Meanwhile, the notion of unbiased professionalism was receiving another challenge from the alternative press—weeklies mostly filled with liberal politics and voluminous arts coverage. In place of the divide between news and opinion came deeply personal reporting in which both were comingled in almost every single story. Unlike the New York Post, which masqueraded its biases as fact, the writers of the alternate press shared theirs proudly as expressions of their beliefs and experiences. The balance between powerful, often heartfelt journalism and self-indulgence was ever present.

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This was the kind of journalism I saw out there as a young reader and that I found when I assumed the editorship of the Village Voice in 1986. Along with its unmatched tradition of local investigative reporting and acute arts criticism, the Voice at times could stop your heart with vivid, deeply personal journalism. Among the pieces I won’t forget was Paul Cowan’s “In the Land of the Sick,” written as he was fighting his losing battle with leukemia. “I want to describe some of what I’ve seen during the voyage I’ve made, the journey from being a person who took his health for granted to one who’s trying to survive a life-threatening illness,” he wrote. “I want to chart some of this wilderness for others who will be here one day.”7

From the Boston Phoenix to the LA Weekly, the Voice model and experience were replicated in scores of cities and towns, to the point where during the late 1960s and early 1970s, hippie-influenced alternatives to the alternative press sprouted, often in psychedelic splendor, from the East Village Other to the Chicago Seed to the Berkeley Barb.

Then came le déluge. The Voice died in 2018, Boston’s Phoenix five years earlier. The LA Weekly has been riven by ownership changes, mass firings, and internal dissent in one form or another for years. The hippie press is long gone, as are so many other weeklies and dailies.

By 2016, the number of daily newspapers in the country had plummeted to 1,286 compared with 1,748 in 1970, by one count.8 As of 2019, only four U.S. cities have two daily newspapers with circulations more than 100,000—New York City, Boston, Chicago, and Detroit. In 2017, total daily newspaper circulation on a weekday was 31 million, compared with more than 60 million in the 1970s.9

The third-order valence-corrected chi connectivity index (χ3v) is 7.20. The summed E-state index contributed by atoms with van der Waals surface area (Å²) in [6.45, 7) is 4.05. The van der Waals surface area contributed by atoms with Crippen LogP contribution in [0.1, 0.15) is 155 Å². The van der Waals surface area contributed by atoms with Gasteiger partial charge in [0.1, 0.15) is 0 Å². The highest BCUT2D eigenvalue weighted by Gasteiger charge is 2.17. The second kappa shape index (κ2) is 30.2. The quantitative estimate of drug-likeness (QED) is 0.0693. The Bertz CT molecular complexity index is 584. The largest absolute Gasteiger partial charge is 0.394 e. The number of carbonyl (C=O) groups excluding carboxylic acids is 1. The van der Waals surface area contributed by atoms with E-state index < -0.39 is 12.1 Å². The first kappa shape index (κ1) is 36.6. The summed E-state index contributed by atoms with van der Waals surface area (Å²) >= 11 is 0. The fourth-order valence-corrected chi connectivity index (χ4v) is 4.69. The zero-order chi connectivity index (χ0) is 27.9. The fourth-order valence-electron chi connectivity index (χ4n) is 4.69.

Newspapers run by and for African Americans, which historically provided lifelines of information that helped build the civil rights movement and alerted residents to many issues that would not have otherwise have gained traction, are likewise suffering. In surveying the African American focused media presence, which is growing online, Christine Schmidt, writing on NiemanLab.org in 2019, said, “In many African American communities, traditional legacy newspapers are either in the process of closing or have already ceased operation. In the worst cases, this leaves some communities without an operating source of local news.”10

In the larger world of mass circulation regional newspapers, the news has the same flavor. The big profits at the Gannett chain are gone. At Denver’s surviving daily newspaper, the Post, its new owner, hedge fund Alden Global Capital, eliminated 30 jobs from a news operation that had fewer than 100 journalists. At the Cleveland Plain Dealer in 2019, its unionized staff of journalists, which numbered 340 in the 1990s had dropped to 33, according to the newsroom union.

In places like New Orleans and Detroit, once-vaunted daily newspapers began to be printed only a few days a week. Then in 2019, the New Orleans ←8 | 9→Times-Picayune, an institution in the city it had covered so well, particularly in the aftermath of Hurricane Katrina, was bought by a rival from Baton Rouge, The Advocate, which saw an opening and moved in. Only a modest number of Times-Picayune staffers was retained. The Advocate won a Pulitzer in 2019 for exposing systemic racial biases in jury selection, making New Orleans perhaps unique: The death of its vaunted paper at least came with a journalistic handoff that serves the city.

To look at this from 30,000 feet is to see something troubling. To look at it on the ground is to watch something heartbreaking. The Bergen Record in New Jersey was where I had my first real full-time reporting job, back in the early 1970s. It was already well known as a serious paper that bred journalists who developed fine careers, there and across the country. When I returned as editor in 2012, it had gotten far better. I was blessed with a newsroom staff of more than 200, down from its heights a few years before, but still far outside the norm for a paper of that size. Its editorial leadership team was exceptional, as were its star reporters and columnists. Any number could have had successful careers anywhere, including the New York Times, where I spent the better part of my professional life.